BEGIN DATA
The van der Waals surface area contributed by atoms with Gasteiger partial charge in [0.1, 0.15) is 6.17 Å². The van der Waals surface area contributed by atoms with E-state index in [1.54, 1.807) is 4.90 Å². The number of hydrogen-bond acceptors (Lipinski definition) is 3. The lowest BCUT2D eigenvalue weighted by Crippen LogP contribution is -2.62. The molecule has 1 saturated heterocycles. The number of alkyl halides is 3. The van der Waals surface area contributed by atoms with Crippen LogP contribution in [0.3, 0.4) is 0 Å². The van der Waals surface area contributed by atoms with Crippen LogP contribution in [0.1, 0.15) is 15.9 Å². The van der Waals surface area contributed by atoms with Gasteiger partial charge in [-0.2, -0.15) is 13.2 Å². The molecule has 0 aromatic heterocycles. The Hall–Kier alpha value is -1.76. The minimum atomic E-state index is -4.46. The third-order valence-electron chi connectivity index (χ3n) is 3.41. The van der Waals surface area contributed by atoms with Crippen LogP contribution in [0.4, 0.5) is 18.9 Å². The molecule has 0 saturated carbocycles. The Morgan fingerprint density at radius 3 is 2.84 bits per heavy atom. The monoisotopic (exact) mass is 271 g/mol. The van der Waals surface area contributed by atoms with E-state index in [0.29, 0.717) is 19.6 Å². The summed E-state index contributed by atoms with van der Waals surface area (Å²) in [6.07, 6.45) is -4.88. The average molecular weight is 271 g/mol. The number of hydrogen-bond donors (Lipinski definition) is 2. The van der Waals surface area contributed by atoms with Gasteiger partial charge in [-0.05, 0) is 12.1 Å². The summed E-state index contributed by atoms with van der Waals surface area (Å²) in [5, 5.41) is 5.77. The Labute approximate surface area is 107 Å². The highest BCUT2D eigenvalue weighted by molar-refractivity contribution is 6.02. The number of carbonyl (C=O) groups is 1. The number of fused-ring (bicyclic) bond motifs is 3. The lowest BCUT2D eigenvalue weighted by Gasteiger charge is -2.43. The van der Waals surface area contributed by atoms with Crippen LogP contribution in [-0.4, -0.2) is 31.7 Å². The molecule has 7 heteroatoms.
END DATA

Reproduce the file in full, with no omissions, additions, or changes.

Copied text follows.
The van der Waals surface area contributed by atoms with Gasteiger partial charge in [0.1, 0.15) is 6.17 Å². The van der Waals surface area contributed by atoms with E-state index in [1.54, 1.807) is 4.90 Å². The number of hydrogen-bond acceptors (Lipinski definition) is 3. The lowest BCUT2D eigenvalue weighted by Crippen LogP contribution is -2.62. The molecule has 1 saturated heterocycles. The number of alkyl halides is 3. The van der Waals surface area contributed by atoms with Crippen LogP contribution in [0.3, 0.4) is 0 Å². The van der Waals surface area contributed by atoms with Crippen LogP contribution in [0.1, 0.15) is 15.9 Å². The van der Waals surface area contributed by atoms with Gasteiger partial charge in [-0.2, -0.15) is 13.2 Å². The molecule has 0 aromatic heterocycles. The Hall–Kier alpha value is -1.76. The minimum atomic E-state index is -4.46. The third-order valence-electron chi connectivity index (χ3n) is 3.41. The van der Waals surface area contributed by atoms with Crippen LogP contribution in [0.4, 0.5) is 18.9 Å². The molecule has 0 saturated carbocycles. The Morgan fingerprint density at radius 3 is 2.84 bits per heavy atom. The monoisotopic (exact) mass is 271 g/mol. The van der Waals surface area contributed by atoms with E-state index in [0.29, 0.717) is 19.6 Å². The summed E-state index contributed by atoms with van der Waals surface area (Å²) in [6.07, 6.45) is -4.88. The average molecular weight is 271 g/mol. The number of hydrogen-bond donors (Lipinski definition) is 2. The van der Waals surface area contributed by atoms with Gasteiger partial charge in [-0.05, 0) is 12.1 Å². The summed E-state index contributed by atoms with van der Waals surface area (Å²) in [5, 5.41) is 5.77. The Labute approximate surface area is 107 Å². The highest BCUT2D eigenvalue weighted by molar-refractivity contribution is 6.02. The number of carbonyl (C=O) groups is 1. The number of fused-ring (bicyclic) bond motifs is 3. The lowest BCUT2D eigenvalue weighted by Gasteiger charge is -2.43. The van der Waals surface area contributed by atoms with Crippen LogP contribution in [-0.4, -0.2) is 31.7 Å². The molecule has 7 heteroatoms.